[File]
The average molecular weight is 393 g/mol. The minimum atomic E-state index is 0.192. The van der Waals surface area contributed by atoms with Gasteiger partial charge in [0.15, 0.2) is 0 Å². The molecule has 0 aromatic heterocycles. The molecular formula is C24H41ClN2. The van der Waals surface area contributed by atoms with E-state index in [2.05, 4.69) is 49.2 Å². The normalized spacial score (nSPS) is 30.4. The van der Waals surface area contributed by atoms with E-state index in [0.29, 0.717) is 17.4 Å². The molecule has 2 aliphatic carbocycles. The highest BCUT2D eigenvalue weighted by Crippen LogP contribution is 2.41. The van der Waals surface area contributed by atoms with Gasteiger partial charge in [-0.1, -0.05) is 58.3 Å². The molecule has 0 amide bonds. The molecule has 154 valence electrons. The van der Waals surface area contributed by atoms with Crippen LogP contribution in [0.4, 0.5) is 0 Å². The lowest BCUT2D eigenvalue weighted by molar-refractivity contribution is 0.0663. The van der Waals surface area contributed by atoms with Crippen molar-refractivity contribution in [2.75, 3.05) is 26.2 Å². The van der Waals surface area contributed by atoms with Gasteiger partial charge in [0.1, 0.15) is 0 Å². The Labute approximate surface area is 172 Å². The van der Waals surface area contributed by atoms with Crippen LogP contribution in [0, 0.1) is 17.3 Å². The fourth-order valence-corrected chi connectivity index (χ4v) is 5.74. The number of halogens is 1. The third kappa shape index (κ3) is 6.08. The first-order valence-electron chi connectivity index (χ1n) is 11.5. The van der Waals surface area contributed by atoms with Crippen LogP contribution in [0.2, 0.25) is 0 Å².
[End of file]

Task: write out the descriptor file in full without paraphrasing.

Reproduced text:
The average molecular weight is 393 g/mol. The minimum atomic E-state index is 0.192. The van der Waals surface area contributed by atoms with Gasteiger partial charge in [0.15, 0.2) is 0 Å². The molecule has 0 aromatic heterocycles. The molecular formula is C24H41ClN2. The van der Waals surface area contributed by atoms with E-state index in [2.05, 4.69) is 49.2 Å². The normalized spacial score (nSPS) is 30.4. The van der Waals surface area contributed by atoms with E-state index in [0.29, 0.717) is 17.4 Å². The molecule has 2 aliphatic carbocycles. The highest BCUT2D eigenvalue weighted by Crippen LogP contribution is 2.41. The van der Waals surface area contributed by atoms with Gasteiger partial charge in [-0.1, -0.05) is 58.3 Å². The molecule has 0 amide bonds. The molecule has 154 valence electrons. The van der Waals surface area contributed by atoms with Crippen LogP contribution in [0.4, 0.5) is 0 Å². The lowest BCUT2D eigenvalue weighted by molar-refractivity contribution is 0.0663. The van der Waals surface area contributed by atoms with Crippen molar-refractivity contribution in [2.75, 3.05) is 26.2 Å². The van der Waals surface area contributed by atoms with Gasteiger partial charge in [0.1, 0.15) is 0 Å². The Labute approximate surface area is 172 Å². The van der Waals surface area contributed by atoms with Crippen LogP contribution in [0, 0.1) is 17.3 Å². The fourth-order valence-corrected chi connectivity index (χ4v) is 5.74. The number of halogens is 1. The third kappa shape index (κ3) is 6.08. The first-order valence-electron chi connectivity index (χ1n) is 11.5. The van der Waals surface area contributed by atoms with Crippen LogP contribution in [0.2, 0.25) is 0 Å².